Sounds of the Day

Sounds of the Day
When a clatter came,
it was horses crossing the ford.
When the air creaked, it was
a lapwing seeing us off the premises
of its private marsh. A snuffling puff
ten yards from the boat was the tide blocking and
unblocking a hole in a rock.
When the black drums rolled, it was water
falling sixty feet into itself.

When the door
scraped shut, it was the end
of all the sounds there are.

You left me
beside the quietest fire in the world.

I thought I was hurt in my pride only,
forgetting that,
when you plunge your hand in freezing water,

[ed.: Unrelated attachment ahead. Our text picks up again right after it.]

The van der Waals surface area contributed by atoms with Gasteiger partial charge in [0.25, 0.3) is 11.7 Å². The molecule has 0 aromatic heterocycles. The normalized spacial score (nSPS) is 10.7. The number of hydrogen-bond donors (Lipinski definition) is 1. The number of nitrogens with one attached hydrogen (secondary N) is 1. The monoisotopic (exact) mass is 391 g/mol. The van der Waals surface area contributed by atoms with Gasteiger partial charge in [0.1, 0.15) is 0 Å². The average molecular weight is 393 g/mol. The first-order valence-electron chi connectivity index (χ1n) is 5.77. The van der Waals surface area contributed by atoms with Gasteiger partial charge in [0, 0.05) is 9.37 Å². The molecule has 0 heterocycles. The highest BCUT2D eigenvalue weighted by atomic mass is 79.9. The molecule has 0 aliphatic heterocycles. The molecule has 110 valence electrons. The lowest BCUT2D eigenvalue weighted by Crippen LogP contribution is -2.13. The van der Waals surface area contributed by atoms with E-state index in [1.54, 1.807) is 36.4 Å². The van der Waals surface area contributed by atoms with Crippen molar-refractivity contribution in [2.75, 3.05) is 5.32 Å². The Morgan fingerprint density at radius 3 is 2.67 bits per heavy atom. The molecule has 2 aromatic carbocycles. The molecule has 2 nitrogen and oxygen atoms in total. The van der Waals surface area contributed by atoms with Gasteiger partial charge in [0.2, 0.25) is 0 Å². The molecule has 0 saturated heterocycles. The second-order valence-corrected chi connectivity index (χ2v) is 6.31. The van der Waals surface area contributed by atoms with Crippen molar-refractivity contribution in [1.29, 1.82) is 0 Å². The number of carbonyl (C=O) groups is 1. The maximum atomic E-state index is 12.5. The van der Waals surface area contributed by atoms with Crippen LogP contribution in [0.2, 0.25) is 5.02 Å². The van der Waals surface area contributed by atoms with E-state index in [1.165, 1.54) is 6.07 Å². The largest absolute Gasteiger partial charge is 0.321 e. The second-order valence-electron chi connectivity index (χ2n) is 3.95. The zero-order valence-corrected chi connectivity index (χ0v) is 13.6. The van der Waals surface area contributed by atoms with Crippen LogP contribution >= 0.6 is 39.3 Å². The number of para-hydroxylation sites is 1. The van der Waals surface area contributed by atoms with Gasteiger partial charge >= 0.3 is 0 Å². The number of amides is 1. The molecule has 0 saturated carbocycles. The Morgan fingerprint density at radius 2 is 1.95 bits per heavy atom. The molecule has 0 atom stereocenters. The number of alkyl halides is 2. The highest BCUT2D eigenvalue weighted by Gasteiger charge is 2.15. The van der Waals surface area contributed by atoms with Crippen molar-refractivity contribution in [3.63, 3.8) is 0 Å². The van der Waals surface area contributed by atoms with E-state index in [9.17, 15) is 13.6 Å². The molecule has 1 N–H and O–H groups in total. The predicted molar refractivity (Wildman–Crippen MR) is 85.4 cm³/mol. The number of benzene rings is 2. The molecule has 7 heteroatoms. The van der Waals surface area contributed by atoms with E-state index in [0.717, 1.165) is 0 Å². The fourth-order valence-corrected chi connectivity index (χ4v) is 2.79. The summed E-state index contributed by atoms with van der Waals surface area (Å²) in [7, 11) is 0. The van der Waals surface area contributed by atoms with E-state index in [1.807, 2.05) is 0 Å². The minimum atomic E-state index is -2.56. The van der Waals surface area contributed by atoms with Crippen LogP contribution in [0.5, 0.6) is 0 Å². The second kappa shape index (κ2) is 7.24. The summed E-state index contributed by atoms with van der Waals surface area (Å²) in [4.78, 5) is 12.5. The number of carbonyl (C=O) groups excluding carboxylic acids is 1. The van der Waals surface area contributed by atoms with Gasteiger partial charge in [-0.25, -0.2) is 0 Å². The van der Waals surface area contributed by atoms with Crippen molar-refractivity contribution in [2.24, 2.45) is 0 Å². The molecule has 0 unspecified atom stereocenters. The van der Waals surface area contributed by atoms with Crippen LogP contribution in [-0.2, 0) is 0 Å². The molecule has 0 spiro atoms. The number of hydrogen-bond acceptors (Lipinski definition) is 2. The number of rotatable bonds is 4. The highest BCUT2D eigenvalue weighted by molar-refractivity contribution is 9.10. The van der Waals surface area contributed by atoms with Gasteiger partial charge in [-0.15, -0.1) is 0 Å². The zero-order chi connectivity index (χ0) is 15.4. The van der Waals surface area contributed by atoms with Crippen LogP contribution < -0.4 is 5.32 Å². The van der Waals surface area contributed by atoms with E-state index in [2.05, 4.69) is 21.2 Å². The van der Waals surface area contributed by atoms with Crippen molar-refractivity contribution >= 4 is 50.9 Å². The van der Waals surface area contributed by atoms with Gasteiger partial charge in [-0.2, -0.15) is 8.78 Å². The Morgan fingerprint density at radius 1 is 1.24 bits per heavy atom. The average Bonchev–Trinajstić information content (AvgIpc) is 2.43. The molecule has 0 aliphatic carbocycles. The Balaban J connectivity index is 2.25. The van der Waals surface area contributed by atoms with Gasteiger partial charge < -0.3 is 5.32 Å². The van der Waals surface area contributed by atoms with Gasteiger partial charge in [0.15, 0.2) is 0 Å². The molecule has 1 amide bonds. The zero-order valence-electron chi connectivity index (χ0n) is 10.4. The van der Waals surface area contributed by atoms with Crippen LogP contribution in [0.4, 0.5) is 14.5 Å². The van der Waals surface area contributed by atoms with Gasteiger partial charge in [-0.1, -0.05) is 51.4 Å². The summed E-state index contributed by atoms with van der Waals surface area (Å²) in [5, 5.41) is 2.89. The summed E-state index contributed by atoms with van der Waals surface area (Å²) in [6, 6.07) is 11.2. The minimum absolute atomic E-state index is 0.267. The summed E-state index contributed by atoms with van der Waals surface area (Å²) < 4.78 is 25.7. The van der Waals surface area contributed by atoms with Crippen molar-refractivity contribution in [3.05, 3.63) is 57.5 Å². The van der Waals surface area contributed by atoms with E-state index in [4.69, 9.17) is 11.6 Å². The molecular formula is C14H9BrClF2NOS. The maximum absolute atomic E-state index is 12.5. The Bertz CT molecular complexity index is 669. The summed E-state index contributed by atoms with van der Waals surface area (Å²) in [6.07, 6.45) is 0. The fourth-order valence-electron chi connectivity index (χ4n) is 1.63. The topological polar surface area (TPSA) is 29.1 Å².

you feel
a bangle of ice round your wrist
before the whole hand goes numb.
Norman MacCaig

from The Many Days: Selected Poems of Norman MacCaig (Polygon 2011)

Reproduced by permission of Polygon, an imprint of Birlinn Ltd

Norman MacCaig

A poet who divided his life and the attention of his poetry between Assynt in the West Highlands, and the city of Edinburgh, Norman MacCaig combined ‘precise observation with creative wit’,  and wrote with a passion for clarity. 

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